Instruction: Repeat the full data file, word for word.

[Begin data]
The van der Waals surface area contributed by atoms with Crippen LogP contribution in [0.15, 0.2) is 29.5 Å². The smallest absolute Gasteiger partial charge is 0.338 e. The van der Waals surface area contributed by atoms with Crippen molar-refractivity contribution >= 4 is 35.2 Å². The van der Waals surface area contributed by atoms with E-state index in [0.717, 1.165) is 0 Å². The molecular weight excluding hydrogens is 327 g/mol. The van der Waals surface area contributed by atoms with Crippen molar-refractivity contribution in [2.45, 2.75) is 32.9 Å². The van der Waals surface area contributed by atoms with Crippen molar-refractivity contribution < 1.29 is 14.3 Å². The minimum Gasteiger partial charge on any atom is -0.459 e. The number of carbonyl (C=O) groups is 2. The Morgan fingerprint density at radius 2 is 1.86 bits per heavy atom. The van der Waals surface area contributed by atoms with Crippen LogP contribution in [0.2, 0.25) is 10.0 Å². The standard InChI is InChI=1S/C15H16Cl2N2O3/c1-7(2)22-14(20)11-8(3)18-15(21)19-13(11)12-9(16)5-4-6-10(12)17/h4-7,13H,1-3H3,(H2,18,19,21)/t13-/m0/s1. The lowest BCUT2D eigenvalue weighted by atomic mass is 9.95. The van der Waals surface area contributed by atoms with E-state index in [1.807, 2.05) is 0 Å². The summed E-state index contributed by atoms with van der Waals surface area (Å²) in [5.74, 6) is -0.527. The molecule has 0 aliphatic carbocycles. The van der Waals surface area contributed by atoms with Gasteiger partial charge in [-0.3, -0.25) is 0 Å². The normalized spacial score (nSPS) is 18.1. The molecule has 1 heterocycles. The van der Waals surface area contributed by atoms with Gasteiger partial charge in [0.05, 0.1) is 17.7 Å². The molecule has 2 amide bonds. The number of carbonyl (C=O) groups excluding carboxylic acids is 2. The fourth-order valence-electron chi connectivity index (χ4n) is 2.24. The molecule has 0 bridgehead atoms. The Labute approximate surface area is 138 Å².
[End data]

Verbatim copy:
The van der Waals surface area contributed by atoms with Crippen LogP contribution in [0.15, 0.2) is 29.5 Å². The smallest absolute Gasteiger partial charge is 0.338 e. The van der Waals surface area contributed by atoms with Crippen molar-refractivity contribution >= 4 is 35.2 Å². The van der Waals surface area contributed by atoms with E-state index in [0.717, 1.165) is 0 Å². The molecular weight excluding hydrogens is 327 g/mol. The van der Waals surface area contributed by atoms with Crippen molar-refractivity contribution in [2.45, 2.75) is 32.9 Å². The van der Waals surface area contributed by atoms with Crippen molar-refractivity contribution < 1.29 is 14.3 Å². The minimum Gasteiger partial charge on any atom is -0.459 e. The number of carbonyl (C=O) groups is 2. The Morgan fingerprint density at radius 2 is 1.86 bits per heavy atom. The van der Waals surface area contributed by atoms with Crippen LogP contribution in [0.2, 0.25) is 10.0 Å². The standard InChI is InChI=1S/C15H16Cl2N2O3/c1-7(2)22-14(20)11-8(3)18-15(21)19-13(11)12-9(16)5-4-6-10(12)17/h4-7,13H,1-3H3,(H2,18,19,21)/t13-/m0/s1. The lowest BCUT2D eigenvalue weighted by atomic mass is 9.95. The van der Waals surface area contributed by atoms with E-state index in [1.807, 2.05) is 0 Å². The summed E-state index contributed by atoms with van der Waals surface area (Å²) in [5.74, 6) is -0.527. The molecule has 0 aliphatic carbocycles. The van der Waals surface area contributed by atoms with Gasteiger partial charge in [-0.3, -0.25) is 0 Å². The normalized spacial score (nSPS) is 18.1. The molecule has 1 heterocycles. The van der Waals surface area contributed by atoms with Gasteiger partial charge in [0.05, 0.1) is 17.7 Å². The molecule has 2 amide bonds. The number of carbonyl (C=O) groups excluding carboxylic acids is 2. The fourth-order valence-electron chi connectivity index (χ4n) is 2.24. The molecule has 0 bridgehead atoms. The Labute approximate surface area is 138 Å².